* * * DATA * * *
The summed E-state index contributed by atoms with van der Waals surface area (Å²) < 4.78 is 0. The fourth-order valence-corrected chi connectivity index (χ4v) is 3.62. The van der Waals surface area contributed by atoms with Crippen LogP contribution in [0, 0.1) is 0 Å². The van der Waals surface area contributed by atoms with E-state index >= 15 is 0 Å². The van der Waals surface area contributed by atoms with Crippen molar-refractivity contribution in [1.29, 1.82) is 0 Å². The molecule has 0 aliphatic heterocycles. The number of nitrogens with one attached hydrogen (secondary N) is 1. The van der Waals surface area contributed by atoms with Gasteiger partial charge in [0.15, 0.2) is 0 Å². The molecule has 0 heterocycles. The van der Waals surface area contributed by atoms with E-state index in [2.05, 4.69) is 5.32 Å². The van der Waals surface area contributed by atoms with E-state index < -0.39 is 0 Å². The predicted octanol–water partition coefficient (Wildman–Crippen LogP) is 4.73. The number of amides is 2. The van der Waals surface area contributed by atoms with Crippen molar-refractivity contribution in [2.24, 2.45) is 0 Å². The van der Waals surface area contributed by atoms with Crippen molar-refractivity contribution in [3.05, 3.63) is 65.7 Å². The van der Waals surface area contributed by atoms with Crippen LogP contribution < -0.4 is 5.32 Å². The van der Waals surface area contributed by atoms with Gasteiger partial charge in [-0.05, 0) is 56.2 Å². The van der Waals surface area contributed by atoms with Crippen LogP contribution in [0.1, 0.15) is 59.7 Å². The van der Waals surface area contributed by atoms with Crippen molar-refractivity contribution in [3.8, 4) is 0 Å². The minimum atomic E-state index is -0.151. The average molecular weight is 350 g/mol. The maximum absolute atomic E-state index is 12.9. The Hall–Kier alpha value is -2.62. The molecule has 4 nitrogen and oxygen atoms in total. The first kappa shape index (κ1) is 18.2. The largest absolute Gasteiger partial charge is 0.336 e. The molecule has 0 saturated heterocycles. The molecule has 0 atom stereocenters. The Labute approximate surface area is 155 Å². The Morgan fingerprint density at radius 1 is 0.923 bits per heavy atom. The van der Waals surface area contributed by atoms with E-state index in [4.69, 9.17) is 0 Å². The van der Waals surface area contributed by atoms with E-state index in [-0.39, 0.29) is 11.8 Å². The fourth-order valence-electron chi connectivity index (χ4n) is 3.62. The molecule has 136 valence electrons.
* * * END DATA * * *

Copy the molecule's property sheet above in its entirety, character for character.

The summed E-state index contributed by atoms with van der Waals surface area (Å²) < 4.78 is 0. The fourth-order valence-corrected chi connectivity index (χ4v) is 3.62. The van der Waals surface area contributed by atoms with Crippen LogP contribution in [0, 0.1) is 0 Å². The van der Waals surface area contributed by atoms with E-state index >= 15 is 0 Å². The van der Waals surface area contributed by atoms with Crippen molar-refractivity contribution in [1.29, 1.82) is 0 Å². The molecule has 0 aliphatic heterocycles. The number of nitrogens with one attached hydrogen (secondary N) is 1. The van der Waals surface area contributed by atoms with Gasteiger partial charge in [0.15, 0.2) is 0 Å². The molecule has 0 heterocycles. The van der Waals surface area contributed by atoms with E-state index in [2.05, 4.69) is 5.32 Å². The van der Waals surface area contributed by atoms with E-state index < -0.39 is 0 Å². The predicted octanol–water partition coefficient (Wildman–Crippen LogP) is 4.73. The number of amides is 2. The van der Waals surface area contributed by atoms with Crippen molar-refractivity contribution in [2.24, 2.45) is 0 Å². The van der Waals surface area contributed by atoms with Crippen molar-refractivity contribution in [3.05, 3.63) is 65.7 Å². The van der Waals surface area contributed by atoms with Crippen LogP contribution < -0.4 is 5.32 Å². The van der Waals surface area contributed by atoms with Gasteiger partial charge in [-0.05, 0) is 56.2 Å². The van der Waals surface area contributed by atoms with Crippen LogP contribution in [0.1, 0.15) is 59.7 Å². The van der Waals surface area contributed by atoms with Crippen molar-refractivity contribution in [3.8, 4) is 0 Å². The minimum atomic E-state index is -0.151. The average molecular weight is 350 g/mol. The maximum absolute atomic E-state index is 12.9. The Hall–Kier alpha value is -2.62. The molecule has 4 nitrogen and oxygen atoms in total. The first kappa shape index (κ1) is 18.2. The largest absolute Gasteiger partial charge is 0.336 e. The molecule has 0 saturated heterocycles. The molecule has 0 atom stereocenters. The Labute approximate surface area is 155 Å². The Morgan fingerprint density at radius 1 is 0.923 bits per heavy atom. The van der Waals surface area contributed by atoms with E-state index in [4.69, 9.17) is 0 Å². The van der Waals surface area contributed by atoms with E-state index in [-0.39, 0.29) is 11.8 Å². The fourth-order valence-electron chi connectivity index (χ4n) is 3.62. The molecule has 136 valence electrons.